To prevent this from reoccurring in the future, make sure that everyone working with large files on a project has run git lfs install at least once.  The command git lfs fsck --pointers BASE..HEAD (with suitable values of BASE and HEAD) may be used in your CI system to verify that nobody is introducing such problems.

How do I track files that are already in a repository?

If you want to track files that already exist in a repository, you need to do two things.  First, you need to use git lfs track (or a manual modification of .gitattributes) to mark the files as LFS files.  Then, you need to run git add --renormalize . and commit the changes to the repository.

If you skip this second step, then you’ll end up with files that are marked as LFS files but are stored as Git files, which can lead to files which are always modified, as outlined in the FAQ entry above.  Note also that this doesn’t change large files in your history.  To do that, use git lfs migrate import --everything instead, as specified in one of the entries below.

How do I enable git diff to work on LFS files?

You can run git config diff.lfs.textconv cat, which will produce normal diffs if your files are text files.

How do I enable git diff to work on LFS files based on extension or path?

If the above solution is too broad, each entry in the .gitattributes file can be customized by creating a custom global converter:

$ git config --global diff.lfstext.textconv cat

Any given .gitattributes entry for large text files can be customized to use this global text converter (e.g., patch files), whereas binary formats can continue to use the conventional lfs diff tool, like so:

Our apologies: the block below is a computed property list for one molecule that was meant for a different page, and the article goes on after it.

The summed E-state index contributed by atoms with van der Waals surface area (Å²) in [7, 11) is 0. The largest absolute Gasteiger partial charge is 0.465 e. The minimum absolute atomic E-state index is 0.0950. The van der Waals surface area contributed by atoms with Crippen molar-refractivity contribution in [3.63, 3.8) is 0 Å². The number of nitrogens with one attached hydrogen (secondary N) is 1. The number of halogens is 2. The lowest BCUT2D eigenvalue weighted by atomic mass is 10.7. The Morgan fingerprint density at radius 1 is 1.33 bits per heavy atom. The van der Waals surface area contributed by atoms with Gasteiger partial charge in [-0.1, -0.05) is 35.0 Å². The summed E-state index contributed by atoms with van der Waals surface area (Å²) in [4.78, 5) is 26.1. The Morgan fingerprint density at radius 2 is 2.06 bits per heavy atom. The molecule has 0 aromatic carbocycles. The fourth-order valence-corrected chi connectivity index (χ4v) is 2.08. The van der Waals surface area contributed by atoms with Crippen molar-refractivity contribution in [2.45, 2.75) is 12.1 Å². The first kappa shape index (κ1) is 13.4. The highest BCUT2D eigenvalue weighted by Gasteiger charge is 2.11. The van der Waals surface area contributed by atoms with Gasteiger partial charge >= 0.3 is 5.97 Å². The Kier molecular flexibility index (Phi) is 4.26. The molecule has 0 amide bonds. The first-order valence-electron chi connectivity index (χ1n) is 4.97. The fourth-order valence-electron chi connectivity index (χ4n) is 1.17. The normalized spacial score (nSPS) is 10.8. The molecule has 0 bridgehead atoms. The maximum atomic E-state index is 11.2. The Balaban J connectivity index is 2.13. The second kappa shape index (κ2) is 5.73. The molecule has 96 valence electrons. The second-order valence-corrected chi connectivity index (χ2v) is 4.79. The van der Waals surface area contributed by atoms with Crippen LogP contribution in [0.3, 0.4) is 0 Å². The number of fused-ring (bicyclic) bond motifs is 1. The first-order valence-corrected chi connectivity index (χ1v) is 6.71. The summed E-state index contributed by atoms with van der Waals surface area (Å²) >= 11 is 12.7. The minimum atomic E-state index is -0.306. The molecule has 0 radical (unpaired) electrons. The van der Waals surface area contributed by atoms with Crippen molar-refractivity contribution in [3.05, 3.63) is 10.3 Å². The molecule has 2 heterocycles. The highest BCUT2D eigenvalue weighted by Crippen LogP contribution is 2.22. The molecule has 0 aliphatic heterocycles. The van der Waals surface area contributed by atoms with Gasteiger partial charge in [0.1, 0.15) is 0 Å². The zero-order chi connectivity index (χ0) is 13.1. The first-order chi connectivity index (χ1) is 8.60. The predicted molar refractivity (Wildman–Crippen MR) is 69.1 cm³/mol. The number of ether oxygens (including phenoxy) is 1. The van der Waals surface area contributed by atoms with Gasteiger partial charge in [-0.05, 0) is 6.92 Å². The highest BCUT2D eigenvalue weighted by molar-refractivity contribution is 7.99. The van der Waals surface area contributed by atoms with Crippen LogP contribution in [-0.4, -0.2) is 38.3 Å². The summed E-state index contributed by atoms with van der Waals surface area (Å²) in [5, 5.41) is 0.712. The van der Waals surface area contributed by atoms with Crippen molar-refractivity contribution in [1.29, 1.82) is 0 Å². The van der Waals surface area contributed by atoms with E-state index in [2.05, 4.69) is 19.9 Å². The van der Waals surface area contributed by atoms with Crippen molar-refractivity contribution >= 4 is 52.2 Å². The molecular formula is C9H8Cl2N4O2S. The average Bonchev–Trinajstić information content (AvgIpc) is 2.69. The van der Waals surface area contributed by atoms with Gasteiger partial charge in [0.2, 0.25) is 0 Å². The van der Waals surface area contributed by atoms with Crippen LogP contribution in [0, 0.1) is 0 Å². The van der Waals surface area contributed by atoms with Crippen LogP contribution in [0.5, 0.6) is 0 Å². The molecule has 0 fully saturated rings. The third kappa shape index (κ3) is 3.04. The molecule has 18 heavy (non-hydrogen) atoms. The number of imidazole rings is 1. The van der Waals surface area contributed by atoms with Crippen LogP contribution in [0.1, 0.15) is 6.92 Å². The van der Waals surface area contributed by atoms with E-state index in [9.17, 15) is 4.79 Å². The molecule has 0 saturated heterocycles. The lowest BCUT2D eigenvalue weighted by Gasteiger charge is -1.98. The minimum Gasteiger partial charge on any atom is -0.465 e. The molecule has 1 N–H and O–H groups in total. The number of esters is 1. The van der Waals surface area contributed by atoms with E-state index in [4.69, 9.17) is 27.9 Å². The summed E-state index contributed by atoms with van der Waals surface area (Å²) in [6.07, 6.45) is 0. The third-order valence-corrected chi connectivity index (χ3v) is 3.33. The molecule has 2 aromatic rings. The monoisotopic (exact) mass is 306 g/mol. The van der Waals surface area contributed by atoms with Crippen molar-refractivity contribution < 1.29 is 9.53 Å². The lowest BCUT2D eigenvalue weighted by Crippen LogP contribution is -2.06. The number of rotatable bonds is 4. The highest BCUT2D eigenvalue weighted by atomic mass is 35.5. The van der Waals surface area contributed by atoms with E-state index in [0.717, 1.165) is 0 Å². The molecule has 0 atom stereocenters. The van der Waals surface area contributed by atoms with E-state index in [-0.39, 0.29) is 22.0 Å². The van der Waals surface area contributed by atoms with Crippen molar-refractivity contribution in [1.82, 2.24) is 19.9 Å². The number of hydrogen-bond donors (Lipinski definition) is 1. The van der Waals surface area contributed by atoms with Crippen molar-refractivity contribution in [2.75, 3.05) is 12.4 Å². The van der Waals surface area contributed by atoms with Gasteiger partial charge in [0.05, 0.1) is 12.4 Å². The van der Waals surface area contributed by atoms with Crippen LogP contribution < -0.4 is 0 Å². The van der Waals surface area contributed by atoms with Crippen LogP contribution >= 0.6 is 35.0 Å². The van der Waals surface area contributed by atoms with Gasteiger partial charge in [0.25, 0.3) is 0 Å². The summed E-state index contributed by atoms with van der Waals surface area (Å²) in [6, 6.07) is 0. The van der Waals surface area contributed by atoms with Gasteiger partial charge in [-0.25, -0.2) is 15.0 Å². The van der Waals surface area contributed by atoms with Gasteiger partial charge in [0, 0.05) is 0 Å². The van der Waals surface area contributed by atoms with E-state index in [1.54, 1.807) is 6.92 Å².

$ cat .gitattributes
*.bin filter=lfs diff=lfs merge=lfs -text
*.patch filter=lfs diff=lfstext merge=lfs -text

Be advised that all developers sharing this repo with such a modified .gitattributes file must have similarly configured the lfstext text converter, whether globally or on a per repository basis.

How do I convert from using Git LFS to a plain Git repository?

If you’d like to stop using Git LFS and switch back to storing your large files in the plain Git format, you can do so with git lfs migrate export --everything.  Note that you will need to provide an appropriate --include option to match all the patterns that you currently have tracked in any ref.

This also rewrites history, so the Git object IDs of many, if not all, of your objects will change.

I’m using Git LFS, but I still see GitHub’s large file error.  How do I fix this?

GitHub rejects large files anywhere in the history of your repository, not just in the latest commit.  If you’re still seeing this message, then you have some large files somewhere in your history, even if in the latest commits you’ve moved them to Git LFS.

To fix this, you can use git lfs migrate import --everything with an appropriate --include argument.  For example, if you wanted to move your .jpg and .png files into Git LFS, you can do that with git lfs migrate import --everything --include="*.jpg,*.png".  More complicated patterns are possible: run git help gitattributes for more information on valid patterns.  Note that if you’re specifying directories, using slashes is mandatory: backslashes are not allowed as path separators.

See Also

git-config(1), git-lfs-install(1), gitattributes(5), gitignore(5).

Part of the git-lfs(1) suite.